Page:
There is fear of violence in Dover as rival far-right and migrant-friendly groups are supposed to gather to demonstrate over migrant crossings.
The demonstrators will gather in the city on Saturday under a heavy police presence.
Dover MP Natalie Elphicke has urged people to stay away from the protests amid the Covid-19 pandemic.
Both pro and anti-immigration activists have announced their intention to rally in Kent harbor despite local MP Natalie Elphicke asking to stay away.
Anti-racist group Hope Not Hate has raised concerns that violence will occur and that fragmented elements of the British right-wing may travel to Dover.
On Friday the words “Beyond fear. Refugees Welcome & # 39; were beamed onto the White Cliffs of Dover ahead of the planned protests on Saturday.
The Kent landmark was lit with a series of massive projections in support of migrant welfare.
The messages included "These cliffs are hope" and tributes to the Syrian boy Alan Kurdi on the fifth anniversary of his tragic death.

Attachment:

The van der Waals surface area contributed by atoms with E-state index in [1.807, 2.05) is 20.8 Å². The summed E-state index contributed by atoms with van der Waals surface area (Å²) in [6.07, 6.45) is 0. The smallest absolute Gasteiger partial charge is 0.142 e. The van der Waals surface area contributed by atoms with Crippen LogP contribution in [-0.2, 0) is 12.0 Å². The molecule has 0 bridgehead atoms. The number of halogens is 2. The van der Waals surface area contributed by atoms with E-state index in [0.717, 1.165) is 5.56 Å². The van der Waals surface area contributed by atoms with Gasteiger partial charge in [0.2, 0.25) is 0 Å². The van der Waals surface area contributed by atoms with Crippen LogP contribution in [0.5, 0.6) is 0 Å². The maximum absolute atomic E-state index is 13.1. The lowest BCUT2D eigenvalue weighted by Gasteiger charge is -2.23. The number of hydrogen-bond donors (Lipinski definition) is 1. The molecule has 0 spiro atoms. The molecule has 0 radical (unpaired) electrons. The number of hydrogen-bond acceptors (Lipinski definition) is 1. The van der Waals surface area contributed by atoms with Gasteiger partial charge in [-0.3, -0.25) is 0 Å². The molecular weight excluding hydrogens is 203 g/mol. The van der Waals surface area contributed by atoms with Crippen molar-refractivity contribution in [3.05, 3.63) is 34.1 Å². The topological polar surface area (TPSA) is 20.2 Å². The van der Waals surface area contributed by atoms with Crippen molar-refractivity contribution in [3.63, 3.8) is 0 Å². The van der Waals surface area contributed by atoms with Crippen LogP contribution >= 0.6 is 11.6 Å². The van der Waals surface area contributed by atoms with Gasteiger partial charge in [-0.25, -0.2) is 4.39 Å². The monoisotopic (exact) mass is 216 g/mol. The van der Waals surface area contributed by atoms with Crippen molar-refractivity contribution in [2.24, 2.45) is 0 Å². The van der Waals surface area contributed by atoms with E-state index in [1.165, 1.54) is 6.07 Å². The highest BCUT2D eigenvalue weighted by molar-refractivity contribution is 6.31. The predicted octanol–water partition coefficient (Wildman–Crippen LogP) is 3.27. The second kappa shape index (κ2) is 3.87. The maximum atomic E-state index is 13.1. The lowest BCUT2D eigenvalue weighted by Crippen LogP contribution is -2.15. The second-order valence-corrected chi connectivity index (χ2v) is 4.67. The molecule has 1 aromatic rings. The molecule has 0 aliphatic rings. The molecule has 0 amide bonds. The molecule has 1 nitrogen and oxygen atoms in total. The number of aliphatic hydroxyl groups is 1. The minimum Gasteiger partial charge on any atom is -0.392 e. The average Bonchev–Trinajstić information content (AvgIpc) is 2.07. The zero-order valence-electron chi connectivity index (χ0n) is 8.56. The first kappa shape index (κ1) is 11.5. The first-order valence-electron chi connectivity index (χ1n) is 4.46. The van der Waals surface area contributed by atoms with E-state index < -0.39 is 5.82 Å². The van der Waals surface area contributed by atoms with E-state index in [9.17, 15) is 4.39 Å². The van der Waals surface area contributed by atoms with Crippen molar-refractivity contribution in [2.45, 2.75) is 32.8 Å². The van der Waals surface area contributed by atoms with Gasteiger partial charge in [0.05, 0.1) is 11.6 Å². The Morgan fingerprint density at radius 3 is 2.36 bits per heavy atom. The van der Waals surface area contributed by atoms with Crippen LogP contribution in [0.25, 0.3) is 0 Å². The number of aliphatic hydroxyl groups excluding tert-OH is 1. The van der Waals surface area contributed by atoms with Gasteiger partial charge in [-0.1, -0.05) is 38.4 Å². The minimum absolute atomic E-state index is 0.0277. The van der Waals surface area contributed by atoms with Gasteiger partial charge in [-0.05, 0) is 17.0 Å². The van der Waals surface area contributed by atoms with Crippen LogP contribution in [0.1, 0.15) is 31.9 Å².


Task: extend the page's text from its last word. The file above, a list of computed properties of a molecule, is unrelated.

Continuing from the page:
The spectacle lit up the cliffs on Friday night and was organized by the humanitarian charity Freedom From Torture.
Pictured: The White Cliffs of Dover were lit with a series of massive projections in support of migrant welfare on Friday night
Pictured: Clashes as anti-immigrant groups, including the National Front (NF) and the English Defense League (EDL), protest in Dover in 2016. There are concerns that similar scenes could be seen in the border town over the weekend
On Friday, MEP Natalie Elphickesaid said: “People are rightly angry about the number of people breaking into Britain in small boats. It is totally unacceptable.
“But protesting in Dover in the middle of a pandemic is not a sensible or responsible thing. We can't risk a second wave – protesters should stay away from Dover this weekend.
"Police resources are better used to fight crime than to monitor political demonstrations."
Nasty clashes erupted in the city of Kent in 2016 when rival protest groups gathered to demonstrate over immigration.
Pictured: Anti-racism protesters chant slogans and hold placards as they block the route of a planned far-right march in Dover in 2016